Road Trip

By Chelle Cordero

December 21, 2015 5 min read

Driving used to be fun and filled with dreams of sports cars, muscle cars, classic relics, sleek lines and convertibles. Back then, it was all about open headers, through-flow mufflers and pure power. Who cared about miles per gallon? Then life mandated practical buys of spacious family-sized vans, compact economy cars and go-through-anything SUVs.

Whether we are retired and have time to travel or we're still commuting to a job, our older selves have other priorities when it comes to choosing a vehicle. It isn't easy to climb in and out of low car seats or scale the heights of a massive monster truck. Bucket seats are only fine when they fit; manual clutches are too much stress on aging hips; and rear seats are only useful when they have their own egress.

Baby boomers grew up around cars. But the senior driver needs to consider comfort, economy, convenience, use and need. Luckily for today's seniors, there is a large assortment of vehicles to match different tastes with style, features and amenities.

Based on customer surveys and satisfaction, consider the following new and used cars:

--2014 Chevrolet Impala. User-friendly controls, forward collision monitoring* (*select models), lane departure warning*, blind spot monitoring* and good fuel economy.

--2011-14 Chrysler 300. Rear-wheel drive, Chrysler's Uconnect 8.4-inch touch-screen system, electronic safety gear, available forward-collision alert and blind spot monitoring, and optional all-wheel drive.

--2013 GMC Acadia. A crossover for up to eight passengers, a lower step-in height, 17 city miles per gallon city and 24 highway miles per gallon, front-wheel drive or available all-wheel drive, a second-row bench or a pair of captain's chairs, and a third-row bench that can fold.

--2008-14 Honda Accord. Plenty of driver room, improved fuel economy, standard backup camera, and (EX-L models) standard forward-collision and lane departure warning systems.

--2011-14 Honda Odyssey. An easy-access minivan with wide and comfortable seats. It gets 21 miles per gallon overall and drives like a smaller sedan. The 2014 model offers improved crash protection, and there's a forward-collision warning system on EX-L and higher models.

--2013 Hyundai Genesis. A four-door, five-passenger sedan with a 333-horsepower V-6 engine, ultrasonic parking sensors, a backup camera, leather seats and automatic climate control. Optional premium package includes navigation, a glass sunroof, a power rear sunshade and rain-sensing wipers.

--2014 Kia Soul. Practical for mature drivers, with chair-height seats, big doors, a heated steering wheel and ventilated seats. It's inexpensive and fuel-efficient.

--2004-2015 Lexus RX. A midsize SUV with a responsive V-6 engine. It gets 18-26 miles per gallon and has a roomy rear seat, and there's an available hybrid model.

--2013 Ram 1500. A pickup truck with ample space for five or six passengers. It comes with standard stability control and brake assist, six standard air bags, a 305-horsepower, 3.6-liter V-6 engine and an eight-speed transmission. It gets 18 city miles per gallon and 25 highway miles per gallon. Two V-8s are available, a two-wheel drive 1500 SLT Crew Cab and a four-door 1500 Laramie.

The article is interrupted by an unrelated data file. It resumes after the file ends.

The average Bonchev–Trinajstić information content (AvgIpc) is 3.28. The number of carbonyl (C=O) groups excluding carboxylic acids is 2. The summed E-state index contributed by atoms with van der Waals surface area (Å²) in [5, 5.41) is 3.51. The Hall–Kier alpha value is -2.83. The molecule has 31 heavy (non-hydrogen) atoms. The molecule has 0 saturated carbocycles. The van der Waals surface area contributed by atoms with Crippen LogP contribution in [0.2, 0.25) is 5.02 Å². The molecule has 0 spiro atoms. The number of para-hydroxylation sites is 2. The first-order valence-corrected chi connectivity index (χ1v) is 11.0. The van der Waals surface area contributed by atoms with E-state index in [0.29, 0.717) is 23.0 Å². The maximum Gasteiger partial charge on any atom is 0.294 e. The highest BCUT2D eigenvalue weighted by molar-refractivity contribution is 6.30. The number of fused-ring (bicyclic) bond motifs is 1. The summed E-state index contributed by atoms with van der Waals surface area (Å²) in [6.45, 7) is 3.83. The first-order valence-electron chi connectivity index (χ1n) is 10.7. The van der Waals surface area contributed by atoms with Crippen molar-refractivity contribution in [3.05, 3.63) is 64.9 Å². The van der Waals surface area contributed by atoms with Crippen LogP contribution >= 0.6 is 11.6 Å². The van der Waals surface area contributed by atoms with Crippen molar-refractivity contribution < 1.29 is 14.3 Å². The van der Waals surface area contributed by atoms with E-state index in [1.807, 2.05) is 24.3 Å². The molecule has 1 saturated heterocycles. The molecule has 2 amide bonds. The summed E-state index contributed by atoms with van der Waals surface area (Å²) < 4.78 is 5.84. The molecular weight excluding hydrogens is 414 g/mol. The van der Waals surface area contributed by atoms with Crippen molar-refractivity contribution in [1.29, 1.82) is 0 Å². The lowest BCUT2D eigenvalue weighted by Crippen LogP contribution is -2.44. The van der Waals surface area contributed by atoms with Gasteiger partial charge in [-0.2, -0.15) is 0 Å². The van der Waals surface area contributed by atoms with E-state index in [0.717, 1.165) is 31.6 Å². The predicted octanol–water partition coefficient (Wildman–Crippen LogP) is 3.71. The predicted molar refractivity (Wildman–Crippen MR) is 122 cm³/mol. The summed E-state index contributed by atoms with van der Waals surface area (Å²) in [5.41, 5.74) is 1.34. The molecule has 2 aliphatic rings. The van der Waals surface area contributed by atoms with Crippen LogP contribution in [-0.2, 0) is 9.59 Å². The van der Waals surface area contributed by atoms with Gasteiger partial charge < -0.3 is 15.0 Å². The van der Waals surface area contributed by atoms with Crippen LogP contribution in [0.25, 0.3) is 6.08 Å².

--2009-15 Subaru Forester. Easy access, great outward visibility, easy-to-use controls, all-wheel drive and good fuel efficiency. Newer models offer Subaru's EyeSight suite of safety features.

--2005-12 Toyota Avalon. Fuel-efficient and reliable, with optional stability control (standard after 2009).

--2007-14 Toyota Camry. Smaller than the Avalon but offers many of the same attributes, easy access and good visibility. There is a fuel-efficient Camry Hybrid. (Note: The 2014 Camry is not included in all recommendations.)

--2004-14 Toyota Highlander. An SUV with easy access. It's comfortable to drive. And the redesigned 2014 Highlander has a standard backup camera.

Many retirees look forward to traveling the country in an RV. RVs can offer the convenience of bringing a guaranteed bed and a dine-in kitchen, which is useful for both the budget and special diets; they also avoid the need for packing and unpacking at every stop. RV campgrounds usually offer amenities (e.g., a pool, tennis courts and a golf course) and community activities. Dropping in to visit relatives is easy when the visitors bring their own guest room.

Decide what your needs are before buying an RV. Do you want a large RV equipped with a bathroom and kitchen, or would you feel comfortable in a large van? Pop-up campers are small, close to roughing it and easy to tow with a personal vehicle. Large motor homes restrict parking and mean you have to move the "house" to drive anywhere.

Whatever you buy, a car or an RV, check out the fit and cost and weigh them against your individual needs.

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